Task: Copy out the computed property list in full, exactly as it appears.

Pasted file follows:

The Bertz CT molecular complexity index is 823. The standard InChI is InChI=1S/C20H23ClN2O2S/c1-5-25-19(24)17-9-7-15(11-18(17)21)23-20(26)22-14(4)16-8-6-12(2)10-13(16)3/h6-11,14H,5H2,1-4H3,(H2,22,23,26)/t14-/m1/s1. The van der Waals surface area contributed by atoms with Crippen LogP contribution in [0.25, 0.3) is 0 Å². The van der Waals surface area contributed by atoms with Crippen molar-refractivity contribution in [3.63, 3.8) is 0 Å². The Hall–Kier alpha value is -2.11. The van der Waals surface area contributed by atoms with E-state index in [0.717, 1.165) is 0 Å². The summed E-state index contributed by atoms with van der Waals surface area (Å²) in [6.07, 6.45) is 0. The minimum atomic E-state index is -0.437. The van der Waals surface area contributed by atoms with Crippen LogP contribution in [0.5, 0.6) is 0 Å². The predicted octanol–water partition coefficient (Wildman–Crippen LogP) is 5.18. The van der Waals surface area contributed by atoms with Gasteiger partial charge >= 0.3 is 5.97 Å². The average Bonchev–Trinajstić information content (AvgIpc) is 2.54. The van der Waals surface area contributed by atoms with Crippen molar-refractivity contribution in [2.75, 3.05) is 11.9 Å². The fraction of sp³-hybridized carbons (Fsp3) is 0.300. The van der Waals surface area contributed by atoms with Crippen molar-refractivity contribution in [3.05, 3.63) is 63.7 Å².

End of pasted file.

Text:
The Bertz CT molecular complexity index is 823. The standard InChI is InChI=1S/C20H23ClN2O2S/c1-5-25-19(24)17-9-7-15(11-18(17)21)23-20(26)22-14(4)16-8-6-12(2)10-13(16)3/h6-11,14H,5H2,1-4H3,(H2,22,23,26)/t14-/m1/s1. The van der Waals surface area contributed by atoms with Crippen LogP contribution in [0.25, 0.3) is 0 Å². The van der Waals surface area contributed by atoms with Crippen molar-refractivity contribution in [3.63, 3.8) is 0 Å². The Hall–Kier alpha value is -2.11. The van der Waals surface area contributed by atoms with E-state index in [0.717, 1.165) is 0 Å². The summed E-state index contributed by atoms with van der Waals surface area (Å²) in [6.07, 6.45) is 0. The minimum atomic E-state index is -0.437. The van der Waals surface area contributed by atoms with Crippen LogP contribution in [0.5, 0.6) is 0 Å². The predicted octanol–water partition coefficient (Wildman–Crippen LogP) is 5.18. The van der Waals surface area contributed by atoms with Gasteiger partial charge >= 0.3 is 5.97 Å². The average Bonchev–Trinajstić information content (AvgIpc) is 2.54. The van der Waals surface area contributed by atoms with Crippen molar-refractivity contribution in [2.75, 3.05) is 11.9 Å². The fraction of sp³-hybridized carbons (Fsp3) is 0.300. The van der Waals surface area contributed by atoms with Crippen molar-refractivity contribution in [3.05, 3.63) is 63.7 Å².